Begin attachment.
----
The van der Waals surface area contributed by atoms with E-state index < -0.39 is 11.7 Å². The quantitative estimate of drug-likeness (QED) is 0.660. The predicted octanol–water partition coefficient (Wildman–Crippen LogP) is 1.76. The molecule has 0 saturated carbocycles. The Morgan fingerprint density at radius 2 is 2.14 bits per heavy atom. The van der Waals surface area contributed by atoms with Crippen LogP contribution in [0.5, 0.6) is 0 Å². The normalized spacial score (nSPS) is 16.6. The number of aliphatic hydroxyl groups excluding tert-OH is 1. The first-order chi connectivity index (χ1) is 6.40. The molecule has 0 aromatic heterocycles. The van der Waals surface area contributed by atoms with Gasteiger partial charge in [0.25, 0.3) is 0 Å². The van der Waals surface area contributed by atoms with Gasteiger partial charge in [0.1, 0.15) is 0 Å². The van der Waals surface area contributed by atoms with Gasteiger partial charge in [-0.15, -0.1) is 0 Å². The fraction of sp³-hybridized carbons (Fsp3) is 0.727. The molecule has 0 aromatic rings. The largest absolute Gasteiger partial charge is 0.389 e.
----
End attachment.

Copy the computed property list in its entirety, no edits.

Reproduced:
The van der Waals surface area contributed by atoms with E-state index < -0.39 is 11.7 Å². The quantitative estimate of drug-likeness (QED) is 0.660. The predicted octanol–water partition coefficient (Wildman–Crippen LogP) is 1.76. The molecule has 0 saturated carbocycles. The Morgan fingerprint density at radius 2 is 2.14 bits per heavy atom. The van der Waals surface area contributed by atoms with Crippen LogP contribution in [0.5, 0.6) is 0 Å². The normalized spacial score (nSPS) is 16.6. The number of aliphatic hydroxyl groups excluding tert-OH is 1. The first-order chi connectivity index (χ1) is 6.40. The molecule has 0 aromatic heterocycles. The van der Waals surface area contributed by atoms with Gasteiger partial charge in [0.25, 0.3) is 0 Å². The van der Waals surface area contributed by atoms with Gasteiger partial charge in [0.1, 0.15) is 0 Å². The van der Waals surface area contributed by atoms with Gasteiger partial charge in [-0.15, -0.1) is 0 Å². The fraction of sp³-hybridized carbons (Fsp3) is 0.727. The molecule has 0 aromatic rings. The largest absolute Gasteiger partial charge is 0.389 e.